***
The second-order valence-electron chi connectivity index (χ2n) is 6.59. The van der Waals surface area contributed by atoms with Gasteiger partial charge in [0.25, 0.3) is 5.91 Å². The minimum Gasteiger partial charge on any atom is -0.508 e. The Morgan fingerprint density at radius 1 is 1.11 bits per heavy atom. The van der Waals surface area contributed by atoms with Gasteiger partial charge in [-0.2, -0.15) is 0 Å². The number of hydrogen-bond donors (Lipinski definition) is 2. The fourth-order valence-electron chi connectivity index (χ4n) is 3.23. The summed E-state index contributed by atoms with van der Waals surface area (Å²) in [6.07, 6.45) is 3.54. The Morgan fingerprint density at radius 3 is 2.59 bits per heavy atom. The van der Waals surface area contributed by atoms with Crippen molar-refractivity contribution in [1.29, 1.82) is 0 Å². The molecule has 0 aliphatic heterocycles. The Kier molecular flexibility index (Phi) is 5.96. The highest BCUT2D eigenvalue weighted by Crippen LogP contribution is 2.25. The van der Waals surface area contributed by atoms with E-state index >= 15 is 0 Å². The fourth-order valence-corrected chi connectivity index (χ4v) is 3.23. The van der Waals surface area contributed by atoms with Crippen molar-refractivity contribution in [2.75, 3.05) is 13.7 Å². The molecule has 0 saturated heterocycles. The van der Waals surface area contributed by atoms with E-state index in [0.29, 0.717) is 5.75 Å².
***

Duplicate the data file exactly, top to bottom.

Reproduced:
The second-order valence-electron chi connectivity index (χ2n) is 6.59. The van der Waals surface area contributed by atoms with Gasteiger partial charge in [0.25, 0.3) is 5.91 Å². The minimum Gasteiger partial charge on any atom is -0.508 e. The Morgan fingerprint density at radius 1 is 1.11 bits per heavy atom. The van der Waals surface area contributed by atoms with Gasteiger partial charge in [-0.2, -0.15) is 0 Å². The number of hydrogen-bond donors (Lipinski definition) is 2. The fourth-order valence-electron chi connectivity index (χ4n) is 3.23. The summed E-state index contributed by atoms with van der Waals surface area (Å²) in [6.07, 6.45) is 3.54. The Morgan fingerprint density at radius 3 is 2.59 bits per heavy atom. The van der Waals surface area contributed by atoms with Crippen molar-refractivity contribution in [1.29, 1.82) is 0 Å². The molecule has 0 aliphatic heterocycles. The Kier molecular flexibility index (Phi) is 5.96. The highest BCUT2D eigenvalue weighted by Crippen LogP contribution is 2.25. The van der Waals surface area contributed by atoms with E-state index >= 15 is 0 Å². The fourth-order valence-corrected chi connectivity index (χ4v) is 3.23. The van der Waals surface area contributed by atoms with Crippen molar-refractivity contribution in [2.75, 3.05) is 13.7 Å². The molecule has 0 saturated heterocycles. The van der Waals surface area contributed by atoms with E-state index in [0.29, 0.717) is 5.75 Å².